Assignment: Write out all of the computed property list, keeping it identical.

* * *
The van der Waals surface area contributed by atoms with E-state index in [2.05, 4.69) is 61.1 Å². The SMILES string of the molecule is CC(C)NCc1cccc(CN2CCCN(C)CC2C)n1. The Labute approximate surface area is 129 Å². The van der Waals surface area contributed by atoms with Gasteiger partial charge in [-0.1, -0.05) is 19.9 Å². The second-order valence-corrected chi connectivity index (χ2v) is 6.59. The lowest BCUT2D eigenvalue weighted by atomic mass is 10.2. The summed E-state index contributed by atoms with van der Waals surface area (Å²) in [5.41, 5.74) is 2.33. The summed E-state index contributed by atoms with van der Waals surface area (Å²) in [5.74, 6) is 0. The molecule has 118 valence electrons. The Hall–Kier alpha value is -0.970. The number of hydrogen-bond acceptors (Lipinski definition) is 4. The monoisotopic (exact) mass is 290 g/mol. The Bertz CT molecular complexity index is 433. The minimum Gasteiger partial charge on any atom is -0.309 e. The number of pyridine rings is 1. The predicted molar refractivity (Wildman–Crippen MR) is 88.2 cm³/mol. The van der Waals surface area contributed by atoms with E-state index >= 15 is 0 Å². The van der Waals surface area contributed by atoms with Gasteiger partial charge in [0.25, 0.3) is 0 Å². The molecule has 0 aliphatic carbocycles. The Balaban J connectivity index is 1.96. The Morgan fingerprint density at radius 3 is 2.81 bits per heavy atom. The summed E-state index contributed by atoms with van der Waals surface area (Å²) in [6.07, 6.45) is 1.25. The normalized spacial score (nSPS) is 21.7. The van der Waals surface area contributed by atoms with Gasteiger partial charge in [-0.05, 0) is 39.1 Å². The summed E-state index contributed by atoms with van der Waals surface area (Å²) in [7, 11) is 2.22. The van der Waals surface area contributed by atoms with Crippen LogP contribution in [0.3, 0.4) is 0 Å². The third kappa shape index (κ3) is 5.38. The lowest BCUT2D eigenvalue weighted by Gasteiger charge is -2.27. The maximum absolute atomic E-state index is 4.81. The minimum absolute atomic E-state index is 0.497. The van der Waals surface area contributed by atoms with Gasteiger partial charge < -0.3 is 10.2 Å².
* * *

The van der Waals surface area contributed by atoms with E-state index in [2.05, 4.69) is 61.1 Å². The SMILES string of the molecule is CC(C)NCc1cccc(CN2CCCN(C)CC2C)n1. The Labute approximate surface area is 129 Å². The van der Waals surface area contributed by atoms with Gasteiger partial charge in [-0.1, -0.05) is 19.9 Å². The second-order valence-corrected chi connectivity index (χ2v) is 6.59. The lowest BCUT2D eigenvalue weighted by atomic mass is 10.2. The summed E-state index contributed by atoms with van der Waals surface area (Å²) in [5.41, 5.74) is 2.33. The summed E-state index contributed by atoms with van der Waals surface area (Å²) in [5.74, 6) is 0. The molecule has 118 valence electrons. The Hall–Kier alpha value is -0.970. The number of hydrogen-bond acceptors (Lipinski definition) is 4. The monoisotopic (exact) mass is 290 g/mol. The Bertz CT molecular complexity index is 433. The minimum Gasteiger partial charge on any atom is -0.309 e. The number of pyridine rings is 1. The predicted molar refractivity (Wildman–Crippen MR) is 88.2 cm³/mol. The van der Waals surface area contributed by atoms with E-state index >= 15 is 0 Å². The van der Waals surface area contributed by atoms with Gasteiger partial charge in [0.25, 0.3) is 0 Å². The molecule has 0 aliphatic carbocycles. The Balaban J connectivity index is 1.96. The Morgan fingerprint density at radius 3 is 2.81 bits per heavy atom. The summed E-state index contributed by atoms with van der Waals surface area (Å²) in [6.07, 6.45) is 1.25. The normalized spacial score (nSPS) is 21.7. The van der Waals surface area contributed by atoms with Gasteiger partial charge in [-0.05, 0) is 39.1 Å². The summed E-state index contributed by atoms with van der Waals surface area (Å²) in [7, 11) is 2.22. The van der Waals surface area contributed by atoms with Crippen LogP contribution in [0.3, 0.4) is 0 Å². The third kappa shape index (κ3) is 5.38. The lowest BCUT2D eigenvalue weighted by Gasteiger charge is -2.27. The maximum absolute atomic E-state index is 4.81. The minimum absolute atomic E-state index is 0.497. The van der Waals surface area contributed by atoms with Gasteiger partial charge < -0.3 is 10.2 Å².